Update: A lot of people ask to see example code that shows how to actually do PCA. Here’s how to do it in R

[sourcecode language=”R”]

## In this example, the data is in a matrix called

## data.matrix

## columns are individual samples (i.e. cells)

## rows are measurements taken for all the samples (i.e. genes)

## Just for the sake of the example, here’s some made up data…

data.matrix <- matrix(nrow=100, ncol=10)

colnames(data.matrix) <- c(

paste("wt", 1:5, sep=""),

paste("ko", 1:5, sep=""))

head(data.matrix)

rownames(data.matrix) <- paste("gene", 1:100, sep="")

for (i in 1:100) {

wt.values <- rpois(5, lambda=sample(x=10:1000, size=1))

ko.values <- rpois(5, lambda=sample(x=10:1000, size=1))

data.matrix[i,] <- c(wt.values, ko.values)

}

head(data.matrix)

pca <- prcomp(t(data.matrix), scale=TRUE)

## plot pc1 and pc2

plot(pca$x[,1], pca$x[,2])

## get the name of the sample (cell) with the highest pc1 value

rownames(pca$x)[order(pca$x[ ,1], decreasing=TRUE)[1]]

## get the name of the top 10 measurements (genes) that contribute

## most to pc1.

loading_scores <- pca$rotation[,1]

gene_scores <- abs(loading_scores) ## get the magnitudes

gene_score_ranked <- sort(gene_scores, decreasing=TRUE)

top_10_genes <- names(gene_score_ranked[1:10])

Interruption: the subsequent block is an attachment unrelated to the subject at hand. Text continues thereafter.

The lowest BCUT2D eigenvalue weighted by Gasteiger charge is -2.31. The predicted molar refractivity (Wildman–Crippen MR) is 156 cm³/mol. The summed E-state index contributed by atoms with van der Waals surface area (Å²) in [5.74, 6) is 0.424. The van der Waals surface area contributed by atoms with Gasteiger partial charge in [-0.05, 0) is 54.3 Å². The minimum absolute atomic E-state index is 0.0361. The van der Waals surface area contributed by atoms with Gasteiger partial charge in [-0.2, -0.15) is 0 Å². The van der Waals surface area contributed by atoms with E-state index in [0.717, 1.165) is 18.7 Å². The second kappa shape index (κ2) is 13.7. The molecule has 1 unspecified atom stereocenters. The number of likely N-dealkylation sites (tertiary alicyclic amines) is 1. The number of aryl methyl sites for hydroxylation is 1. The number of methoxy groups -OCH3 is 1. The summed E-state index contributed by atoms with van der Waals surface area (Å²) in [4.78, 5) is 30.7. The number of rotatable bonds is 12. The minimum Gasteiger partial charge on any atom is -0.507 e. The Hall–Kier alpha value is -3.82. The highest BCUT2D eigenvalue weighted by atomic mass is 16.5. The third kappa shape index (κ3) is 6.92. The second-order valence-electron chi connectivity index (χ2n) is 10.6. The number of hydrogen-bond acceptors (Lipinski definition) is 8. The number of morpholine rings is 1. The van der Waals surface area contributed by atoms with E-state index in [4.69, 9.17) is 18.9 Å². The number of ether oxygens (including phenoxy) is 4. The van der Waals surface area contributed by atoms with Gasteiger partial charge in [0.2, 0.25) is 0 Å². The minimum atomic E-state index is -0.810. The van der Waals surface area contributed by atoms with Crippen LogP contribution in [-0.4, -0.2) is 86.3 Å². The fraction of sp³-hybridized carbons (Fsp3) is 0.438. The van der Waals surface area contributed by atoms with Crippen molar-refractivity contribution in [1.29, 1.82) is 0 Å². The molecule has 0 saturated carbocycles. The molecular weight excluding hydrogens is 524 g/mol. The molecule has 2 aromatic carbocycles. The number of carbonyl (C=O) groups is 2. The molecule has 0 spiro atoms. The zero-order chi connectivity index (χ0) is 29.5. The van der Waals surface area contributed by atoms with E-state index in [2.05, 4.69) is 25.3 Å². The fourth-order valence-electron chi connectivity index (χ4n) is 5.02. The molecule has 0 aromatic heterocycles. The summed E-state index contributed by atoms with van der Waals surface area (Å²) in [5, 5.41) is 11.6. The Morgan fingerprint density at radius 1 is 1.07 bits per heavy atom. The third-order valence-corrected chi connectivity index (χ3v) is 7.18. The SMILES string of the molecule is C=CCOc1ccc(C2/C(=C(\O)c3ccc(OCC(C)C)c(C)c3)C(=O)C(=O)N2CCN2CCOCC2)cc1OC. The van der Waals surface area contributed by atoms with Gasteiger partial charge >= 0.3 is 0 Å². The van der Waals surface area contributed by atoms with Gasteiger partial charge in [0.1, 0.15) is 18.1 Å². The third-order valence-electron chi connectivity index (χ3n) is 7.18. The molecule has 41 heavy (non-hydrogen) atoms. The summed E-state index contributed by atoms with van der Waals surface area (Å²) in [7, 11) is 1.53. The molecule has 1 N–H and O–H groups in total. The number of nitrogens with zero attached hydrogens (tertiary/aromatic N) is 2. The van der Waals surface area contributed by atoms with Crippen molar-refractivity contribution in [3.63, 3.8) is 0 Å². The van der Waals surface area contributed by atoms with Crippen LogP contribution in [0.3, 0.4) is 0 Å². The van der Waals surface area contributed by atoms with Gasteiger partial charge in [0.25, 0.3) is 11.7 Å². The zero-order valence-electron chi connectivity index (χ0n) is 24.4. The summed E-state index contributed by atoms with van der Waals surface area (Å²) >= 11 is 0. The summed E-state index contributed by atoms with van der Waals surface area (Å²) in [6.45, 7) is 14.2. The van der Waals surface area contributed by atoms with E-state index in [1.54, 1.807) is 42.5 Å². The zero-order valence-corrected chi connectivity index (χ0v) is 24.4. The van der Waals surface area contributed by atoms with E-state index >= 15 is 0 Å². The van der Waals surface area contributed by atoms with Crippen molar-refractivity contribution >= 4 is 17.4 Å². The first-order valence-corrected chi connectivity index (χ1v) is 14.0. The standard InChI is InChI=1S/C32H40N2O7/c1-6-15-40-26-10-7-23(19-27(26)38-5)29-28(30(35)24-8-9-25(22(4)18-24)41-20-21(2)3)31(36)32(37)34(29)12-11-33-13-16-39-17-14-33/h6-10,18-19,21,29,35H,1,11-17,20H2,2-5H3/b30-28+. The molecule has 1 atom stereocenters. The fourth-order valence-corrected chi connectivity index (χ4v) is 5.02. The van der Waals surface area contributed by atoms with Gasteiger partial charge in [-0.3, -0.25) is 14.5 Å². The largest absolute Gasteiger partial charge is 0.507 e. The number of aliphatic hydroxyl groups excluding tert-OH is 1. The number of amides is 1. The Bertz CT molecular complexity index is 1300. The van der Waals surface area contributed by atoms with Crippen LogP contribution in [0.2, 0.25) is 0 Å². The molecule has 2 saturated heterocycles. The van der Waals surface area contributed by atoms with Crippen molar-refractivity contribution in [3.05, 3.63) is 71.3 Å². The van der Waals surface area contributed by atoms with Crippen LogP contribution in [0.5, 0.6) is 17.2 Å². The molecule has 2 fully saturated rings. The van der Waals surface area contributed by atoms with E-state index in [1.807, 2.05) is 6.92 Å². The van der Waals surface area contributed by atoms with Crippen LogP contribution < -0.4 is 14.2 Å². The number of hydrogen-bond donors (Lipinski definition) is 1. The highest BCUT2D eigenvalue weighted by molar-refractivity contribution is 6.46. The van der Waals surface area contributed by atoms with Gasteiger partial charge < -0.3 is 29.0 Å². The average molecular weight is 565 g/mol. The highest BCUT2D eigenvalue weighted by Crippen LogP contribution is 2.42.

top_10_genes ## show the names of the top 10 genes

## get the scree information

pca.var <- pca$sdev^2

scree <- pca.var/sum(pca.var)

plot((scree[1:10]*100), main="Scree Plot", xlab="Principal Component", ylab="Percent Variation")

[/sourcecode]

RNA-seq results often contain a PCA (Principal Component Analysis) or MDS plot. Usually we use these graphs to verify that the control samples cluster together. However, there’s a lot more going on, and if you are willing to dive in, you can extract a lot more information from these plots. The good news is that PCA only sounds complicated. Conceptually, it’s actually quite simple.

In this video I clearly explain how PCA graphs are generated, how to interpret them, and how to determine if the plot is informative or not. I then show how you can extract extra information out of the data used to draw the graph.